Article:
590 million smackaroos .
It isn’t worth it to me . First , buying lottery tickets is a form of voluntary taxation . I don’t really mind paying taxes . Only when I have to , though . I don’t volunteer to send in more , even a few bucks more . I suspect that much of my tax money goes places I don’t like , unfortunately , but such is the nature of the beast .
But this powerball event ………. I wouldn’t buy a ticket or two for this one for sure . Too much money . T’would ruin my life . I’d drive myself crazy with that money plopped in my bank account all of a sudden . I’d be nervous . It would over-tax my measly imagination .
I’d , first and foremost , put a million away in a separate account . Just in case . Just in case it all went poorly with the rest of the winnings and the funds somehow disappeared . In case , for example , if my financial adviser ( don’t you think that I should hire one ? ) absconded with the cash . Poof ! Gone . It happens .
Twenty years ago I still might have gone down an if-I-win list : new car ( too late , though ; got one already ! ) , a boat , a nice wool suit ? . I used to have a wish list . I don’t remember all of what might have been on it . But I had a list back there in my tiny little brain somewhere taking up valuable space .
I was hitchhiking along Highway 1 in the 1970s , back even before it was PCH , when it was still the Pacific Coast Highway . Long after it was the King’s Highway , though , the Camino Real , the Royal Road . But the original bells were still there , before they were eventually stolen one by one , and disappeared . I think there are new replacements along there now , cheaper metal perhaps , probably with tiny anti-theft devices , cameras , etc . The first bells were placed in 1914 . They were hanging from poles shaped like Franciscans’ walking crooks . A man driving a new pickup truck picked me up . I was in Malibu someplace . He tried to make conversation .
” If you inherited a million dollars , what would you do with it ? ” he asked .
I tried to resist answering . I was put off by the uselessness of such a contrived topic of conversation . Uninteresting . He urged me on , pressed me for an answer . I plumbed the depth of my brain .
” Okey . I guess I’d buy a new car ,” I reluctantly suggested .
” Done that ,” he said .
” I might buy a boat .”
” Done that ,” he said .
” What are you trying to say ? ” I asked . And so he told me . I forget the amount now , but he had recently inherited a fortune from an aunt . He had quit his job , bought a truck , bought a cabin cruiser . Who knows what else .
And he was bored silly . He had been a fireman , and he had liked being a fireman . He kept the truck , sold the boat , went back to work . He had stuck the inheritance in a bank and lived as he always had . It was a story I still remember with a sense of awe .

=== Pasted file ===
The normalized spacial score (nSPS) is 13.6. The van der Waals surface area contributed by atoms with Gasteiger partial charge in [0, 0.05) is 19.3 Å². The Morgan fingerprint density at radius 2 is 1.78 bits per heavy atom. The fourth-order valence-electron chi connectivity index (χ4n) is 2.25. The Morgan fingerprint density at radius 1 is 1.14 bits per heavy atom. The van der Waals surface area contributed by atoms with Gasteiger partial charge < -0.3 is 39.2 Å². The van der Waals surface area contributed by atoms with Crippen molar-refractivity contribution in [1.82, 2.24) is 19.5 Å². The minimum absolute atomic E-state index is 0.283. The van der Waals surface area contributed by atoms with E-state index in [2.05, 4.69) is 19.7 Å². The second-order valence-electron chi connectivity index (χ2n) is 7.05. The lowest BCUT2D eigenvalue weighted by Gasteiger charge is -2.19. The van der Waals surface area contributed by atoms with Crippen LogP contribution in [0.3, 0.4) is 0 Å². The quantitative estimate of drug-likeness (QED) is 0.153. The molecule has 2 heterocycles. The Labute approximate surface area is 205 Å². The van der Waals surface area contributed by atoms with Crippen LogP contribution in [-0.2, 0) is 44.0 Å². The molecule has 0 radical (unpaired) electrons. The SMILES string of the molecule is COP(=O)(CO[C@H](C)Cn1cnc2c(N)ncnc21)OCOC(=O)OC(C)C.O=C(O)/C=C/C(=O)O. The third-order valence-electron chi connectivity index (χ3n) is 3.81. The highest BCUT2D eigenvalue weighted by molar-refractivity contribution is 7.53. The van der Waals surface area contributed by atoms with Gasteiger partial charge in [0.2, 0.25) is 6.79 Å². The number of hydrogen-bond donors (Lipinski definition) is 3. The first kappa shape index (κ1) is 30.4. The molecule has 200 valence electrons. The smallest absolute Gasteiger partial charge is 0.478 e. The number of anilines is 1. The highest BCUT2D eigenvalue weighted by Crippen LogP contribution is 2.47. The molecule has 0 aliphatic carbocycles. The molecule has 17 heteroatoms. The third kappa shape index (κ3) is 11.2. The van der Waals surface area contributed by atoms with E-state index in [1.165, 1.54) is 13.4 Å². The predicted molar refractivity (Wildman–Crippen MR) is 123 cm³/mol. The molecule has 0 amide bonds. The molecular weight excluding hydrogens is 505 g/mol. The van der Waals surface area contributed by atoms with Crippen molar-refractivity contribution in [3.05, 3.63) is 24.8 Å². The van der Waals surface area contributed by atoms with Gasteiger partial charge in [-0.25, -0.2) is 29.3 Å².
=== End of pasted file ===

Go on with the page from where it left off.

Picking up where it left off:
So , what if I won the Powerball millions ? Would I do as the fireman had ? No way ! I know that about myself , and therein lies the problem . Too much pressure to spend millions frivolously . Too little will power .
I’d have to give most of the money away . Let someone else worry about it . But , that might be irresponsible , an inconsiderate shifting of responsibility to others . I’d worry about that issue , too .
I’m afraid that , in the long run , I’d become a Mr. Brown . He was an old codger I once knew . I used to read to him once or twice a week . I’d read his mail to him ; write replies . He was nearly blind , old Mr. Brown . He lived alone in a wornout old Spanish style house in downtown ( Los Angeles ) that he’d built for himself in the 1920s . Poor old Mr. Brown , I thought .
I used to walk with him along Beaudry , past the Phone Company , along Temple. He’d shop at Central Market for vegetables ; longed for the days when the streetcars were there to take him over ; cursed the gangs and the transients in the neighborhood nowadays .
He had a billboard of his own that faced the 110 Freeway . He’s spray paint political messages on it , right-wing stuff . Strong opinions . The thousands of freeway commuters through downtown each day could see his scrawled slogans . They could wonder about the oddly -themed graffiti there on that strangely -positioned wooden sign , right up at eye level against the lanes of traffic . Mr. Brown was a character .
He once had me write a letter to a friend of his in Scottsdale , Arizona . He dictated slowly , thoughtfully , affectionately . I wrote down his carefully chosen words . When I then asked him for an address he told me to write General Delivery on the envelope . I told him that the envelope needed an address , a number , a street . He argued with me . ” Everyone in town knows him ! ” he insisted . ” Send the letter .” It’ll come back , I assured him ; it’ll come back . And then I thought to ask him when was the last time he had been in Scottsdale , Arizona .
” 1914 ,” he said . He was back there again at that moment , I guess . And we sent the letter. I tried to explain that Scottsdale has changed since 1914 , but Mr. Brown would have none of it . A few days later , of course , the letter to his friend came back . Poor old half-crazy Mr. Brown .
And then one day his property tax bills started coming in . Turns out that old miser Mr. Brown owned properties all over the downtown area . And then the bank statements began coming in . He had T-bills , $10,000 a pop . I saw eight of them . I’m sure more came in on the days I wasn’t there at his house . Poor old Mr. Brown . The wealthy miser .